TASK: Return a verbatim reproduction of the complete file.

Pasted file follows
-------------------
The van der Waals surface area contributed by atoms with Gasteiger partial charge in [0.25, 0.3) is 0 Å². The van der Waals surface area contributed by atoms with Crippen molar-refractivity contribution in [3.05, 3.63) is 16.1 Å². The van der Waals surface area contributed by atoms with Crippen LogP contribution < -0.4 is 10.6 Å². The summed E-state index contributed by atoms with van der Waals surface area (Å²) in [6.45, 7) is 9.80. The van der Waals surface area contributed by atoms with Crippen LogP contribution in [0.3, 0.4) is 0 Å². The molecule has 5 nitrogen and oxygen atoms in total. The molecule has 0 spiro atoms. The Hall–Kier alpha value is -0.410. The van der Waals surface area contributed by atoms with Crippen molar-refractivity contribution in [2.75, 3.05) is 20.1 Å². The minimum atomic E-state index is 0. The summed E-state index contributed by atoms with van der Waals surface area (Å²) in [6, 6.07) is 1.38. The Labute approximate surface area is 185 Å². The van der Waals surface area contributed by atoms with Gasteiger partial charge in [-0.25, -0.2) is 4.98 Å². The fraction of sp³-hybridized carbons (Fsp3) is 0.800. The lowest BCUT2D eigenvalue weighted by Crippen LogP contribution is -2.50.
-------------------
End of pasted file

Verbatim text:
The van der Waals surface area contributed by atoms with Gasteiger partial charge in [0.25, 0.3) is 0 Å². The van der Waals surface area contributed by atoms with Crippen molar-refractivity contribution in [3.05, 3.63) is 16.1 Å². The van der Waals surface area contributed by atoms with Crippen LogP contribution < -0.4 is 10.6 Å². The summed E-state index contributed by atoms with van der Waals surface area (Å²) in [6.45, 7) is 9.80. The van der Waals surface area contributed by atoms with Crippen LogP contribution in [0.3, 0.4) is 0 Å². The molecule has 5 nitrogen and oxygen atoms in total. The molecule has 0 spiro atoms. The Hall–Kier alpha value is -0.410. The van der Waals surface area contributed by atoms with Crippen molar-refractivity contribution in [2.75, 3.05) is 20.1 Å². The minimum atomic E-state index is 0. The summed E-state index contributed by atoms with van der Waals surface area (Å²) in [6, 6.07) is 1.38. The Labute approximate surface area is 185 Å². The van der Waals surface area contributed by atoms with Gasteiger partial charge in [-0.25, -0.2) is 4.98 Å². The fraction of sp³-hybridized carbons (Fsp3) is 0.800. The lowest BCUT2D eigenvalue weighted by Crippen LogP contribution is -2.50.